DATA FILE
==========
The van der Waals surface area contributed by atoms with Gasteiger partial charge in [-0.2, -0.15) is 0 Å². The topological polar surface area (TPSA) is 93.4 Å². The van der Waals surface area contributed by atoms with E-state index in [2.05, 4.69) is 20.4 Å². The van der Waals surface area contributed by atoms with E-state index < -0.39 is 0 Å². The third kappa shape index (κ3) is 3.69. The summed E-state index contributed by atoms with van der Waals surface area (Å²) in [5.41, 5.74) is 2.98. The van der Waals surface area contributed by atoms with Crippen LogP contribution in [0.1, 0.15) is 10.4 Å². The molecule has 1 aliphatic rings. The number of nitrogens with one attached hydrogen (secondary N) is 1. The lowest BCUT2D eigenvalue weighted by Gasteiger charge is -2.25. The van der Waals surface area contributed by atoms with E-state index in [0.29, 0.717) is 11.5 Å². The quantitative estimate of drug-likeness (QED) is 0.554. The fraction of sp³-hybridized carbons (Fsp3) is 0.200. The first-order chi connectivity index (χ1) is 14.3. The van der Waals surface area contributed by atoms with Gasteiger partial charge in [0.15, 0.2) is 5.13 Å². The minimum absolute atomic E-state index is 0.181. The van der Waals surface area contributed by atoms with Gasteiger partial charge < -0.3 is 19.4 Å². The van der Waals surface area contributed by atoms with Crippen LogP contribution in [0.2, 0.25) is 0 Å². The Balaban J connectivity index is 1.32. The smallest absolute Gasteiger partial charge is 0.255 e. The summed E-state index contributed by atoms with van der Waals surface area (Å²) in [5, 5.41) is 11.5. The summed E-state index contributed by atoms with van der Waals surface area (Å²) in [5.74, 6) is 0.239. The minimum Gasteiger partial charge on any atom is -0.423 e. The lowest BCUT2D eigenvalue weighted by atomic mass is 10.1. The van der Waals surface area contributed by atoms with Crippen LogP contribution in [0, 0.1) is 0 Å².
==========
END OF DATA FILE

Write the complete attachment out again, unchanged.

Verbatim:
The van der Waals surface area contributed by atoms with Gasteiger partial charge in [-0.2, -0.15) is 0 Å². The topological polar surface area (TPSA) is 93.4 Å². The van der Waals surface area contributed by atoms with E-state index in [2.05, 4.69) is 20.4 Å². The van der Waals surface area contributed by atoms with E-state index < -0.39 is 0 Å². The third kappa shape index (κ3) is 3.69. The summed E-state index contributed by atoms with van der Waals surface area (Å²) in [5.41, 5.74) is 2.98. The van der Waals surface area contributed by atoms with Crippen LogP contribution in [0.1, 0.15) is 10.4 Å². The molecule has 1 aliphatic rings. The number of nitrogens with one attached hydrogen (secondary N) is 1. The lowest BCUT2D eigenvalue weighted by Gasteiger charge is -2.25. The van der Waals surface area contributed by atoms with E-state index in [0.29, 0.717) is 11.5 Å². The quantitative estimate of drug-likeness (QED) is 0.554. The fraction of sp³-hybridized carbons (Fsp3) is 0.200. The first-order chi connectivity index (χ1) is 14.3. The van der Waals surface area contributed by atoms with Gasteiger partial charge in [0.15, 0.2) is 5.13 Å². The minimum absolute atomic E-state index is 0.181. The van der Waals surface area contributed by atoms with Gasteiger partial charge < -0.3 is 19.4 Å². The van der Waals surface area contributed by atoms with Crippen LogP contribution in [0.2, 0.25) is 0 Å². The Balaban J connectivity index is 1.32. The smallest absolute Gasteiger partial charge is 0.255 e. The summed E-state index contributed by atoms with van der Waals surface area (Å²) in [5, 5.41) is 11.5. The summed E-state index contributed by atoms with van der Waals surface area (Å²) in [5.74, 6) is 0.239. The minimum Gasteiger partial charge on any atom is -0.423 e. The lowest BCUT2D eigenvalue weighted by atomic mass is 10.1. The van der Waals surface area contributed by atoms with Crippen LogP contribution in [0, 0.1) is 0 Å².